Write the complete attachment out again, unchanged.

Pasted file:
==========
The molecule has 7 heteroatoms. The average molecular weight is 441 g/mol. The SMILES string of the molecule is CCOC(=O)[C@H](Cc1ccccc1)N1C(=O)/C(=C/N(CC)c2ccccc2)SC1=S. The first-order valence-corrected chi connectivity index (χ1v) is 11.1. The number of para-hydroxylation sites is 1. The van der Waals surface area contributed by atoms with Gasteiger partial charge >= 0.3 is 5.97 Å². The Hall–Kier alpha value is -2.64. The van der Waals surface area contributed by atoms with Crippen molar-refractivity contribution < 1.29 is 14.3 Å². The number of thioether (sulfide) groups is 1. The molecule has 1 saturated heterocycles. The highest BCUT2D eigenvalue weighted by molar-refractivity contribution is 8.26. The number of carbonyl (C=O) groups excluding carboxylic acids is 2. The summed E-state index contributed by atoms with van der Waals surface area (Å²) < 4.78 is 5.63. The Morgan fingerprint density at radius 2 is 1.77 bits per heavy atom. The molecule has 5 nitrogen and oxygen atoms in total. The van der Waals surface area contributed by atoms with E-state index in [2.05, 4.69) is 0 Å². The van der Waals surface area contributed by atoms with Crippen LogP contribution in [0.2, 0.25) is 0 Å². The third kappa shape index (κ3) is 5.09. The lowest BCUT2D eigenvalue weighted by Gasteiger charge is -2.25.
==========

The molecule has 7 heteroatoms. The average molecular weight is 441 g/mol. The SMILES string of the molecule is CCOC(=O)[C@H](Cc1ccccc1)N1C(=O)/C(=C/N(CC)c2ccccc2)SC1=S. The first-order valence-corrected chi connectivity index (χ1v) is 11.1. The number of para-hydroxylation sites is 1. The van der Waals surface area contributed by atoms with Gasteiger partial charge >= 0.3 is 5.97 Å². The Hall–Kier alpha value is -2.64. The van der Waals surface area contributed by atoms with Crippen molar-refractivity contribution < 1.29 is 14.3 Å². The number of thioether (sulfide) groups is 1. The molecule has 1 saturated heterocycles. The highest BCUT2D eigenvalue weighted by molar-refractivity contribution is 8.26. The number of carbonyl (C=O) groups excluding carboxylic acids is 2. The summed E-state index contributed by atoms with van der Waals surface area (Å²) < 4.78 is 5.63. The Morgan fingerprint density at radius 2 is 1.77 bits per heavy atom. The molecule has 5 nitrogen and oxygen atoms in total. The van der Waals surface area contributed by atoms with E-state index in [2.05, 4.69) is 0 Å². The van der Waals surface area contributed by atoms with Crippen LogP contribution in [0.2, 0.25) is 0 Å². The third kappa shape index (κ3) is 5.09. The lowest BCUT2D eigenvalue weighted by Gasteiger charge is -2.25.